February in Arizona is lovely…and surprisingly cold for the desert. Being from Ohio, I just assumed that Arizona stayed in the 70s while Ohio dropped into the single digits, but as luck would have it, Ohio hit 75 degrees while we were shivering at the Grand Canyon in the 35 degree afternoon sun. Further south it was warmer of course, but we started our 5 day road trip through Arizona in the northern part, up on the Colorado Plateau where the elevation is goes above 7000 ft in some places, creating chilly days and cold nights.
We actually started our trip in Las Vegas, solely because it’s fairly cheap to fly to from Cleveland. We got in late Thursday night and after a huge hassle trying to get to the hotel (turns out Vegas hotels don’t do free airport shuttles like every other airport I’ve been through), we were finally able to get some sleep before getting up early for our trip.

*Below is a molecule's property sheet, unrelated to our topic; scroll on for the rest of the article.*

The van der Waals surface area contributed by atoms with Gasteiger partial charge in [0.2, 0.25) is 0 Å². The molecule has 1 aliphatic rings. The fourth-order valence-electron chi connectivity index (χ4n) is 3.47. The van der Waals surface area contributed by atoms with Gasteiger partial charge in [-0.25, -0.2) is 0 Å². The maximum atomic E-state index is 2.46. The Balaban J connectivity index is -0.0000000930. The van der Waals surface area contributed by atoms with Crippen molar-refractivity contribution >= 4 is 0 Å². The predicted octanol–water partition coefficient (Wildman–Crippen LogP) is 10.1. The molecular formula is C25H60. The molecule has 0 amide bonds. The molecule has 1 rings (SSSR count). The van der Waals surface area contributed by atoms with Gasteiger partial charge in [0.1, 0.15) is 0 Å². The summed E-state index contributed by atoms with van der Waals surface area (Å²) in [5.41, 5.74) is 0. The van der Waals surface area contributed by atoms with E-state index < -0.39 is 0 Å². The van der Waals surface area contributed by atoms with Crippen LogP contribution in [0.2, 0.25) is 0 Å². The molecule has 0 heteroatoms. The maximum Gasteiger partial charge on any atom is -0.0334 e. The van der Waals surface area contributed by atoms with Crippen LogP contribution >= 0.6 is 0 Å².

We didn’t want to make the same mistake of taking a very expensive shuttle service to the rent-a-car place in the morning, so for the first time in our young lives we took an Uber. The lady who picked us up was an older lady, and after talking to her for a few minutes we found out she too was from Ohio and her daughter had actually attended the same Girl Scout camp as Sierra, my friend and current travelling companion. It really is a small world!